Finding Peace in Nature: Big Schloss

“Stones in the Road? I save every single one, and one day I’ll build a castle”

-Fernando Pessoa, Portuguese poet

Dear Friend of WV Rivers,

Don’t you just love that quote? The optimism. The passion. The dedication! It’s brilliant.

You know as well as we do, there are a lot of stones in the road when it comes to the work we do together to protect our streams and rivers and defend our public lands. Collect these stones? Yes. Let them bring us down? Never.

So a few weeks ago, some friends and I turned off the TV (stone!), unplugged our phones (stone!), and found a much larger, and more literal, stone to savor in this week’s story of finding peace in nature at Big Schloss.

Nestled within the million-acre George Washington National Forest, which covers more than 100,000 acres in the Potomac Headwaters of West Virginia, is Wolf Gap Recreation Area. (Read more about the history of “Camp Wolfs Gap“, built in the 1930’s by an African-American Civilian Conservation Corps camp that “planted 16,000 acres of trees, constructed 45 miles of road, laid 100 miles of telephone lines, improved three miles of streams…”)

Big Schloss (German for “Castle”) is an outcrop of white sandstone approximately 4.4 miles north of the parking lot at Wolf Gap. A slightly strenuous hike at first with a vertical gain of 1,000 feet, the trail flattens out on the ridgeline for a relatively easy hike with a you-don’t-want-to-miss-it panoramic view at the end.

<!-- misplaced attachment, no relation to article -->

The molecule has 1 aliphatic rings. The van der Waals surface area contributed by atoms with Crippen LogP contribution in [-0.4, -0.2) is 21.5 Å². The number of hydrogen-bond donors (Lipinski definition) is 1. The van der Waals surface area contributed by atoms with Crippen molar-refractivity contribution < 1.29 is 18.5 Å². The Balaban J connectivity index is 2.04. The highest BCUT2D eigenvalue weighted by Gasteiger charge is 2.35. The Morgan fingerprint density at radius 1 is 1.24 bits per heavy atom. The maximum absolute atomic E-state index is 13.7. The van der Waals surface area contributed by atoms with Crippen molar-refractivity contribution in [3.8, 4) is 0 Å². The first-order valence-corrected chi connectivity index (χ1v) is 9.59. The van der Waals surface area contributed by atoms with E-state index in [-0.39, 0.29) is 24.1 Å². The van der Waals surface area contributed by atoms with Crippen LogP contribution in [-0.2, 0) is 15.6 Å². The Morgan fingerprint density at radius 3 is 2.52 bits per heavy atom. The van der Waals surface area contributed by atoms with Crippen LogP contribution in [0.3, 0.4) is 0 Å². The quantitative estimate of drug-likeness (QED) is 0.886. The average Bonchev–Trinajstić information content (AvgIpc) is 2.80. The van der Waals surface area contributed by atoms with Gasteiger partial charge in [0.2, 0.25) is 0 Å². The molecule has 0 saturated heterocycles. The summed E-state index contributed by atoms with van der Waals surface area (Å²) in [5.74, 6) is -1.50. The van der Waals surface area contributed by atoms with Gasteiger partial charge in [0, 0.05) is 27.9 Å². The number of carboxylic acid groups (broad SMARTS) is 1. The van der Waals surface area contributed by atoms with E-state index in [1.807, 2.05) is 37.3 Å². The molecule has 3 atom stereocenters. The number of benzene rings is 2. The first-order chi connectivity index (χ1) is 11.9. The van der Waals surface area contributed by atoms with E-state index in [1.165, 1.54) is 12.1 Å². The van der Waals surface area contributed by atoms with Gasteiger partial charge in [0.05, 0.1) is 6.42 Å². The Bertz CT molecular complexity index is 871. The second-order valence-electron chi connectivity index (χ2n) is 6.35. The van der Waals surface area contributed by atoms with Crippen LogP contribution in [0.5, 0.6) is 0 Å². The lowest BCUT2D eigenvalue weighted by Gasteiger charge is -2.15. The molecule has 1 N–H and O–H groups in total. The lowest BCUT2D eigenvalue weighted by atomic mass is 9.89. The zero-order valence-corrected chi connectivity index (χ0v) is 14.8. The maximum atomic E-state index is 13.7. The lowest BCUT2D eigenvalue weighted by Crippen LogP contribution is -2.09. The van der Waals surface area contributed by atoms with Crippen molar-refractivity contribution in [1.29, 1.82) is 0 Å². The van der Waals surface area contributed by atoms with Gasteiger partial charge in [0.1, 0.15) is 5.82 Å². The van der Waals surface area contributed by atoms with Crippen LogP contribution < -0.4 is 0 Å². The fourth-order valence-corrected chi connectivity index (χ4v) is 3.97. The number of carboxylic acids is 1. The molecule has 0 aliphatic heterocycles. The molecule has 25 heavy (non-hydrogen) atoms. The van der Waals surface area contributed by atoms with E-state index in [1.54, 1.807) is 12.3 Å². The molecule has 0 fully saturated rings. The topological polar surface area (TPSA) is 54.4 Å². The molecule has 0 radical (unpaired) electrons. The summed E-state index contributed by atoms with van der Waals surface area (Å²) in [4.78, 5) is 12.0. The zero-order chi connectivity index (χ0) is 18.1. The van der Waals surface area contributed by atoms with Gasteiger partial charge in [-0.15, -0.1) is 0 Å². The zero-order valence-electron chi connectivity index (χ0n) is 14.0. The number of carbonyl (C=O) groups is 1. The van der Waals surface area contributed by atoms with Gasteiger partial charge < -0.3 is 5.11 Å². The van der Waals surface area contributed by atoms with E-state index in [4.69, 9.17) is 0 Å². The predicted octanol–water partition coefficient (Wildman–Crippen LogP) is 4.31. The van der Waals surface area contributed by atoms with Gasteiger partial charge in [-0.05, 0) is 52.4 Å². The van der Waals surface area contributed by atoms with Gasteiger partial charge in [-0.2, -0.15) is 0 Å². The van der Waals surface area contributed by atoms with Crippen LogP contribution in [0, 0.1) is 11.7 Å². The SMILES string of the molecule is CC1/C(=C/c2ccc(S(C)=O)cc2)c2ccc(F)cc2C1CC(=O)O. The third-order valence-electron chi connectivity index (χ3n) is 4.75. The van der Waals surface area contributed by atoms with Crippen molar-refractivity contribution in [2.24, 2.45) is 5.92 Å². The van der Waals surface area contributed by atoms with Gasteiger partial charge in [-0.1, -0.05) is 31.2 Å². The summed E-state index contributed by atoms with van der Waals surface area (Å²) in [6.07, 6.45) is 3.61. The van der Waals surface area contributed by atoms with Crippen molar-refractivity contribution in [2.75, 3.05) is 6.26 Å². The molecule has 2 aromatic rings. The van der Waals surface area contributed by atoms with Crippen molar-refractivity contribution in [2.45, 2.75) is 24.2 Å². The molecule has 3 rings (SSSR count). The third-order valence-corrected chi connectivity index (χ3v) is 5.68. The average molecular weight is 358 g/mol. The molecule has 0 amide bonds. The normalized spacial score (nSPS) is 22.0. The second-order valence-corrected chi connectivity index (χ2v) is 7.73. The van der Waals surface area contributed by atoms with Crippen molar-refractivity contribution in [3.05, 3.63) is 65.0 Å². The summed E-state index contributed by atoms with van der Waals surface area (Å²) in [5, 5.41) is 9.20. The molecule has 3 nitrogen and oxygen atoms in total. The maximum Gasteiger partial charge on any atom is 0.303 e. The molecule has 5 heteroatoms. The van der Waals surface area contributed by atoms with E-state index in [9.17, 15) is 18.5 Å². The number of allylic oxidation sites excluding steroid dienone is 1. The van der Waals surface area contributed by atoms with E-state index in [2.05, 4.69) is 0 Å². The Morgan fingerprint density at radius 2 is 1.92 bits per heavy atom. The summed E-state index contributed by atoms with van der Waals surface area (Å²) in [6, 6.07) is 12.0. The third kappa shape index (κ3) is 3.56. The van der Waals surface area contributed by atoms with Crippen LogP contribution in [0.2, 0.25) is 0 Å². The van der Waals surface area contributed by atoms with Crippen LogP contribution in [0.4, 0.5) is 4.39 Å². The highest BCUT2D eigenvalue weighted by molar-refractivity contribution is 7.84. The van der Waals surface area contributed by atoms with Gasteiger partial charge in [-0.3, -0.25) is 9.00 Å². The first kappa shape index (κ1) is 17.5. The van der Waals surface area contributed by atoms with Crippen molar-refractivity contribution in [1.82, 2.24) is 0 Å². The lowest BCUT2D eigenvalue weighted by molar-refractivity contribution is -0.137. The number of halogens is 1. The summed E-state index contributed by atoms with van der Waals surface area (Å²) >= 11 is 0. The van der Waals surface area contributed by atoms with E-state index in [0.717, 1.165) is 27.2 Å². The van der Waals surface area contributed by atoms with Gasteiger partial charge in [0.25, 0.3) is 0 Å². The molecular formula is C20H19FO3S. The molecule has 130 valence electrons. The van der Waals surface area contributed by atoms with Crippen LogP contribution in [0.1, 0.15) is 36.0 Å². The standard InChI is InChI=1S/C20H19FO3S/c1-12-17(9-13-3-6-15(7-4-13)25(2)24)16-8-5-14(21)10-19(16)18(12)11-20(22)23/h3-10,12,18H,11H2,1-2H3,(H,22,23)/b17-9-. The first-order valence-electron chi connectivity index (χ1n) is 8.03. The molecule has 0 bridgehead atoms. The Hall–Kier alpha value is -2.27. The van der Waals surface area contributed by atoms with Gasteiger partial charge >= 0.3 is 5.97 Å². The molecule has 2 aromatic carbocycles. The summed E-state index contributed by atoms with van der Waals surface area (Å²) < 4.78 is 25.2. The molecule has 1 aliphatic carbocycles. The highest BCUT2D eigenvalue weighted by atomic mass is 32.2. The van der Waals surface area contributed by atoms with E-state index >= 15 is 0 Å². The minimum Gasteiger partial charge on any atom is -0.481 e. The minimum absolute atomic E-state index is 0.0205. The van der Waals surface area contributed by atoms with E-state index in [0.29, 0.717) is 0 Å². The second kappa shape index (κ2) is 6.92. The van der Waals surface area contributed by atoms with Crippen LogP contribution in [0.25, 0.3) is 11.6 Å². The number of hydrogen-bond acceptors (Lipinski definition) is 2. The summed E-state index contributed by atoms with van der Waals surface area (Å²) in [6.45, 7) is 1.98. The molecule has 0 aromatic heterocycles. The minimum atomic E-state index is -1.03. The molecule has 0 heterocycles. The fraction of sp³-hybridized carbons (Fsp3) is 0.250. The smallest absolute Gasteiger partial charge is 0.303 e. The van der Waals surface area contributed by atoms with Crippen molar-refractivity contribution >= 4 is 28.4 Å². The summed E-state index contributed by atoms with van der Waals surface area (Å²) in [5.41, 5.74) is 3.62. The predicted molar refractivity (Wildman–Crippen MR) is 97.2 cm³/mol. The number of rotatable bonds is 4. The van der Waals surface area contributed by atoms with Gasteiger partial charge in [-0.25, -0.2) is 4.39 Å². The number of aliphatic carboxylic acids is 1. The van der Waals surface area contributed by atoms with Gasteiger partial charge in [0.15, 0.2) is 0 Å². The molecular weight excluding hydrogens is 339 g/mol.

From the top of Big Schloss, hikers can get a 360-degree view of the Shenandoah Valley of Virginia to the East, and the Cacapon River Watershed near Wardensville to the West, including the Trout Run Valley, the Cacapon’s first major tributary.

The Cacapon River is one of the most beautiful, scenic waterways in West Virginia and is nationally recognized as one of the most ecologically-beneficial tributaries to the Chesapeake Bay. You can explore opportunities for camping, canoeing, hiking, fishing, and more in the Cacapon River Watershed in the Cacapon & Lost Rivers Land Trust’s Water Trail Guide.

WV Rivers is proud to support Friends of the Cacapon River in their mission of ensuring the Cacapon River remains one of West Virginia’s highest-quality rivers. Every year, spring rains wash tons of plastic, metal and other trash into the Cacapon—and every year, the Friends organize trash clean-up projects.

As part of their “Keep the Cacapon Clean” campaign, The Friends will be providing opportunities for community members throughout their watershed to track & report pollution sources. Concerned individuals can simply download the Water Reporter smartphone app (App Store/Google Play), create a personal account, and then join the Friends of the Cacapon River group in the app.

View real-time updates to the Water Reporter map.

Not sure what watershed you live in? You can easily Find Your Watershed and we’ll help connect you with your local watershed group.

Sign entering into the Cacapon River Watershed provided by Cacapon Institute.

From Capon Bridge to Great Cacapon, from Lost River to Largent, the Cacapon River Watershed has so many great places to see, so much important work to do, and so many great people and organizations to support.

The roads from here to there are full of stones – roadblocks and barriers that stand in the way of protecting our rivers and defending our public lands. Yes, we must save these stones, for in each hides opportunities for you to get involved. Opportunities to protect your land and water. Opportunities to build your own castle.

So when you’re ready, take a hike to Big Schloss. It’s only a stone’s throw away.

To clean water and clean hands,

Tanner Haid, Eastern Panhandle Field Coordinator

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